Heiligenberg’s concern brings up another sobering possibility: if women’s teams have to cut salaries to survive the financial crisis they are in, how long can players last before they throw in the towel and pursue a career they will actually make money in? Before they give up on their dream because the money they make puts them below the poverty line?
Now, it seems that women’s football has arrived at a pivotal moment in its history. In Luiten’s eyes, the women’s game has made strides in the past few years and clubs are more and more invested in their women’s teams, and the teams have become better as a result. But now, in times of financial crisis, will clubs and the Dutch FA choose to continue invest in the women’s game and ensure its future?
“I think if you don’t invest in women’s soccer now, it falls apart,” Heiligenberg said. “Because the girls are playing in the league, the young girls, they are your talent and they have to go to the national team later. All the women that are playing at the national team, most of them started in the league. So they have to come from there and if they don’t invest there, then there’s going to be a gap.”
Even within the Eredivisie Vrouwen teams, there is a huge disparity. For AFC Ajax players, they have a salary that is good enough to support them on its own. Only two teams in the Eredivisie have collective bargaining agreements according to Heiligenberg, a big reason for the gap.
There’s no doubt that all clubs will take a hit from the coronavirus crisis, but smaller women’s clubs will take the brunt of it.
“I’m not worried [personally], but it’s concerning,” Nieuwland said. “Financially it’s hard for those [smaller] clubs. For Ajax or PSV it’s manageable, but for us, the smaller clubs, I think it’s hard for the club. But I hope people see that from the outside, will buy tickets again and sponsor us. We always have a hard time looking for sponsors, so I hope sponsors will invest in us so that we can do better and invest in certain things like staff people or small things.”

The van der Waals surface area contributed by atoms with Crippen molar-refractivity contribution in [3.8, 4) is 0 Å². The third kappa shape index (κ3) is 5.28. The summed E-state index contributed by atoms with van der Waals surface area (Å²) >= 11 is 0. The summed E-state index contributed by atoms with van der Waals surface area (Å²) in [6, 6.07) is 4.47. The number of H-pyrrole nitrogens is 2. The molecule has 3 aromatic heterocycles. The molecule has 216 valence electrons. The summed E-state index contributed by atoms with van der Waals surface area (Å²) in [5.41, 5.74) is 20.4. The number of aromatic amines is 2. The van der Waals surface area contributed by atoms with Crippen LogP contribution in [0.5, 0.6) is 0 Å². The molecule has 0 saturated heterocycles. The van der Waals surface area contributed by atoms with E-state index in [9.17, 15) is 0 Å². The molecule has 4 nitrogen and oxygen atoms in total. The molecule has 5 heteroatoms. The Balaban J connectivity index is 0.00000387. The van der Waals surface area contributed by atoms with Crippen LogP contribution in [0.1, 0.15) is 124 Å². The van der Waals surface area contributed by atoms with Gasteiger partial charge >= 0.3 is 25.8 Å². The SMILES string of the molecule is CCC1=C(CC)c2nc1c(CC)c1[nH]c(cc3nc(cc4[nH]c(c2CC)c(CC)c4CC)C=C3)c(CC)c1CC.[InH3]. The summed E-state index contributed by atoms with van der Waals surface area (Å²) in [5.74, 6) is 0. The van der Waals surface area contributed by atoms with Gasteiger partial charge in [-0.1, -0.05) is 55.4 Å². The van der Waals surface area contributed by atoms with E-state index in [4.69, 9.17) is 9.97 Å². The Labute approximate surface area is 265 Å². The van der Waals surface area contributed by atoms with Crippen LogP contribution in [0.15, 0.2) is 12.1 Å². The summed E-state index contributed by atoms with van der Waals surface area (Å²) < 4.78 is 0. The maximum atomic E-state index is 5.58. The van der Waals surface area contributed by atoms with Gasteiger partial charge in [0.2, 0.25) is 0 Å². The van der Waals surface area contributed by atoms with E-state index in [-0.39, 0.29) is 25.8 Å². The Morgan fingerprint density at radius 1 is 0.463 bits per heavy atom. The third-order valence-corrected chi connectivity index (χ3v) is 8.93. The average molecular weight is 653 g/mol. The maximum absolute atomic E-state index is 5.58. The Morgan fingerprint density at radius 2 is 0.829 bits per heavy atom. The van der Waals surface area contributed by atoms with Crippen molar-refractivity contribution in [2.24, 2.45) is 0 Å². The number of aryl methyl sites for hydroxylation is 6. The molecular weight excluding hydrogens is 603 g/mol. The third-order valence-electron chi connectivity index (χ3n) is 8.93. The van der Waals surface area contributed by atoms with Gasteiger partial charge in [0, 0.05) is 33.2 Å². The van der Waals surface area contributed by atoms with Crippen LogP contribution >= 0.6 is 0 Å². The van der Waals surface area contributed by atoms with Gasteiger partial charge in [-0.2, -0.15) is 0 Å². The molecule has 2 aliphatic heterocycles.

Until all clubs have collective bargaining agreements, however, Heiligenberg does not believe the gap between the top and bottom teams will be closed. It’s simply too difficult to reach your potential as a player if you are also working a full time job.
“I think the big clubs won’t have any troubles or small troubles, but the smaller clubs, who were already struggling to keep players there and pay them a little bit, I think the struggles for them will only be harder,” Heiligenberg said. “I’m hoping the KNVB will support those clubs and help them get through these times. And that’s why it’s so important that the league will get more stable, especially financially. Then I think you will have less problems when these things are happening.”
Only time will tell what lasting impact the coronavirus will have on women’s football. But if the investment is not made, if women’s teams are not prioritized and helped back on their feet after this crisis, the repercussions will be felt for years to come.